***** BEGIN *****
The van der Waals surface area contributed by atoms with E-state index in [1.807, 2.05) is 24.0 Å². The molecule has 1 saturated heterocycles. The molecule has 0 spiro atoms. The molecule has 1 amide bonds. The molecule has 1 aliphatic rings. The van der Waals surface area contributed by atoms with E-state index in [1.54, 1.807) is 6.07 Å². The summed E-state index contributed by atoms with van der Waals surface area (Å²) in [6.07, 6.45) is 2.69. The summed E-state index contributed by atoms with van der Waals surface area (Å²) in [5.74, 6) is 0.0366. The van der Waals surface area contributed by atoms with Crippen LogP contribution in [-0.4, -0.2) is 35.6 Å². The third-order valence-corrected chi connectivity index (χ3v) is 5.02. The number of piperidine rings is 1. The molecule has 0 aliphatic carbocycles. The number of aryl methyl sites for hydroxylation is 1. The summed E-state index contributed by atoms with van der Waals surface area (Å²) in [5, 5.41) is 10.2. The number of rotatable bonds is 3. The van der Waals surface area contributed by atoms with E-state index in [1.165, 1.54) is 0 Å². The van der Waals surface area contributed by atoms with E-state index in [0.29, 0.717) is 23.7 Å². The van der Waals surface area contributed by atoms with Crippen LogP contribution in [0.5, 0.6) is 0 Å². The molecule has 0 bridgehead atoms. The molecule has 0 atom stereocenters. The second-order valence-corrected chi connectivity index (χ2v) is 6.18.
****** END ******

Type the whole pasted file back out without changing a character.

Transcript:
The van der Waals surface area contributed by atoms with E-state index in [1.807, 2.05) is 24.0 Å². The molecule has 1 saturated heterocycles. The molecule has 0 spiro atoms. The molecule has 1 amide bonds. The molecule has 1 aliphatic rings. The van der Waals surface area contributed by atoms with E-state index in [1.54, 1.807) is 6.07 Å². The summed E-state index contributed by atoms with van der Waals surface area (Å²) in [6.07, 6.45) is 2.69. The summed E-state index contributed by atoms with van der Waals surface area (Å²) in [5.74, 6) is 0.0366. The van der Waals surface area contributed by atoms with Crippen LogP contribution in [-0.4, -0.2) is 35.6 Å². The third-order valence-corrected chi connectivity index (χ3v) is 5.02. The number of piperidine rings is 1. The molecule has 0 aliphatic carbocycles. The number of aryl methyl sites for hydroxylation is 1. The summed E-state index contributed by atoms with van der Waals surface area (Å²) in [5, 5.41) is 10.2. The number of rotatable bonds is 3. The van der Waals surface area contributed by atoms with E-state index in [1.165, 1.54) is 0 Å². The van der Waals surface area contributed by atoms with E-state index in [0.29, 0.717) is 23.7 Å². The van der Waals surface area contributed by atoms with Crippen LogP contribution in [0.5, 0.6) is 0 Å². The molecule has 0 bridgehead atoms. The molecule has 0 atom stereocenters. The second-order valence-corrected chi connectivity index (χ2v) is 6.18.